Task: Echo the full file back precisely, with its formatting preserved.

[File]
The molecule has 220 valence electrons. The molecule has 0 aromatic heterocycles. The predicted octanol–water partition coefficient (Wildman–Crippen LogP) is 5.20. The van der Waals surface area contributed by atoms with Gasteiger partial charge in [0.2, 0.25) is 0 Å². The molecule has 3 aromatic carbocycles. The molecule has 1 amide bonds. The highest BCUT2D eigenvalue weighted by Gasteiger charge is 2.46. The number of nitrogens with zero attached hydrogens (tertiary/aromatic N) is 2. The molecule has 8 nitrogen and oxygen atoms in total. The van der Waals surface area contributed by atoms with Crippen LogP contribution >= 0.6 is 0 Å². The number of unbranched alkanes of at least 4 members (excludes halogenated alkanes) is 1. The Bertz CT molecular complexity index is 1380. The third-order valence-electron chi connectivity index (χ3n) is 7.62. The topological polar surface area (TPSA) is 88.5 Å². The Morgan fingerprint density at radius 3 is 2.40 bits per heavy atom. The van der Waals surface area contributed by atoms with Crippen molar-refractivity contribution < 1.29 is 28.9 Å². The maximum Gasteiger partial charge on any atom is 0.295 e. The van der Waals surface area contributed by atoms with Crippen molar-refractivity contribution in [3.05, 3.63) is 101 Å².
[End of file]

The molecule has 220 valence electrons. The molecule has 0 aromatic heterocycles. The predicted octanol–water partition coefficient (Wildman–Crippen LogP) is 5.20. The van der Waals surface area contributed by atoms with Gasteiger partial charge in [0.2, 0.25) is 0 Å². The molecule has 3 aromatic carbocycles. The molecule has 1 amide bonds. The highest BCUT2D eigenvalue weighted by Gasteiger charge is 2.46. The number of nitrogens with zero attached hydrogens (tertiary/aromatic N) is 2. The molecule has 8 nitrogen and oxygen atoms in total. The van der Waals surface area contributed by atoms with Crippen LogP contribution >= 0.6 is 0 Å². The number of unbranched alkanes of at least 4 members (excludes halogenated alkanes) is 1. The Bertz CT molecular complexity index is 1380. The third-order valence-electron chi connectivity index (χ3n) is 7.62. The topological polar surface area (TPSA) is 88.5 Å². The Morgan fingerprint density at radius 3 is 2.40 bits per heavy atom. The van der Waals surface area contributed by atoms with Crippen molar-refractivity contribution < 1.29 is 28.9 Å². The maximum Gasteiger partial charge on any atom is 0.295 e. The van der Waals surface area contributed by atoms with Crippen molar-refractivity contribution in [3.05, 3.63) is 101 Å².